November 20, 2012

Potato Prints

        Potato printing used to be a staple of the preschool classroom, but in the current generation it seems to have been replaced by pre-made foam and rubber stamps.  If the children aren't doing the carving anyway, that probably makes more sense, but the use of potatoes as a viable printing block has not been entirely forgotten.  The best champion of potato printing is probably Diana Pomeroy, who has done two gorgeous books illustrated with potatoes.  I love the way she arranges the repeated stamps in such a way that they don't look repetitious, as in this illustration of radishes.  She

also does some interesting mixes of intaglio and relief, where her incised lines carry ink of their own.  You can see this in the veins of the leaves.  These are no preschool potato prints.
        I thought I'd fool around a little with potatoes just to illustrate the process, and P helped me out.  (T preferred to keep reading her book - fantasy, of course.)  Really the method is basically the same as with any relief print, but potatoes do have a couple of advantages.  They're easy and inexpensive to obtain, and if you mess
up you can always get more to try again.  You can use shaped cookie cutters to give yourself a basic shape to work in, as I did with my hexagonal block (though this would be more useful with a more complicated shape.)  They're soft and easy to cut
with a knife, incise with a wooden skewer, or carve with lino cutters, as P is doing in the photo above.  And when you're all done, you can use anything that didn't get inked for mashed potatoes for dinner, as we did last night!
        After you've carved, you'll need to blot the potato surface dry before you ink.  I didn't feel like getting out the good ink and brayers for this, so we tried inking with a paintbrush.  This is more prone to uneven inking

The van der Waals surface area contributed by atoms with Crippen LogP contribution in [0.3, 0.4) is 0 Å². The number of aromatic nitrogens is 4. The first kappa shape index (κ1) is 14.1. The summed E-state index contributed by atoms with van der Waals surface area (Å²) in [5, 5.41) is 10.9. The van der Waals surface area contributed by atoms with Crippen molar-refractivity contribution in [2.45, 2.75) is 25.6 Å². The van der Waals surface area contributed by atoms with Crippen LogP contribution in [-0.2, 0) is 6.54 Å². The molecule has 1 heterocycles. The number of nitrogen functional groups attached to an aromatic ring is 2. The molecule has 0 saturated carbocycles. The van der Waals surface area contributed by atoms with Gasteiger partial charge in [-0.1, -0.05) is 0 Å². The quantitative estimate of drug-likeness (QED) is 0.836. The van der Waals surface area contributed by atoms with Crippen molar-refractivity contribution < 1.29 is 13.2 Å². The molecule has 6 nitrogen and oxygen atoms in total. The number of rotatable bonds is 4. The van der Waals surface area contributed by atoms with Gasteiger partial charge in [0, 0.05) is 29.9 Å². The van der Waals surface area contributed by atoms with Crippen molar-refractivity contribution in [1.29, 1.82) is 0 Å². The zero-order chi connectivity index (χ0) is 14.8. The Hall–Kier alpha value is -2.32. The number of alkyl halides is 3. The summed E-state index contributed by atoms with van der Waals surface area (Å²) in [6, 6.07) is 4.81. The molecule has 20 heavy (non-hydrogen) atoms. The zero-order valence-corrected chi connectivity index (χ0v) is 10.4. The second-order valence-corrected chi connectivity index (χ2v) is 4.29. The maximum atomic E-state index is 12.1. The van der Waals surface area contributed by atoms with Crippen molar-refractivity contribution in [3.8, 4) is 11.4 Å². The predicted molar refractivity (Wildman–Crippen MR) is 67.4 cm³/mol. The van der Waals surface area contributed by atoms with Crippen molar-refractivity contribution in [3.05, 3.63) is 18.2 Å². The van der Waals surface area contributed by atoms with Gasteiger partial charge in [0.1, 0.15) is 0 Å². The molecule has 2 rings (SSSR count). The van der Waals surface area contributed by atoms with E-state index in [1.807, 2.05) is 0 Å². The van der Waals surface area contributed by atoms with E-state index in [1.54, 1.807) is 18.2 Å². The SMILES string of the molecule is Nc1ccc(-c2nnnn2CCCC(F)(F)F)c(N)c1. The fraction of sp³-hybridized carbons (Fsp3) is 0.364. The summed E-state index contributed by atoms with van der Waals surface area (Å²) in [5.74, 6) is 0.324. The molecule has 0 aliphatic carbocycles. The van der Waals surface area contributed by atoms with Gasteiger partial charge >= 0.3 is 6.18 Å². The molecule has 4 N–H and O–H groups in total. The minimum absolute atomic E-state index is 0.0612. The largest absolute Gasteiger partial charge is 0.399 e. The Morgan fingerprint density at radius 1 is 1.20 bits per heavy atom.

and ink in the lines, but works very quickly and easily if you don't have a brayer or plate to roll ink on.  It might also have been interesting to try with an ink pad, but I think you'd have to devote that pad to potatoes only, because it would get starchy.
        A book with excellent instructions for a variety of potato printing projects is Potato Printing by Helen R. Haddad.  Potato Printing looks rather dated with its two-color printing instead of the glossy full-color photos we're used to nowadays, but it includes all kinds of great tips and techniques, arranged from the most basic to the more advanced.  (One Potato by Pomeroy also includes some very basic instructions at the end.)
        Potatoes are an excellent illustration of the principle that anything that can be carved can be used for relief printing.  And the more relief printing the merrier!

[Pictures: Radishes, potato prints by Diana Pomeroy from One Potato: A Counting Book of Potato Prints, 1996;
P carving; Using a knife; Carved potato blocks, photos by AEGN, 2012;
P inking; P printing; AEGN printing, photos by AEGN, 2012;
Fish and whale, potato prints by Helen R. Haddad from Potato Printing, 1981;
Potato print by AEGN; Potato print by PGN, 2012.]

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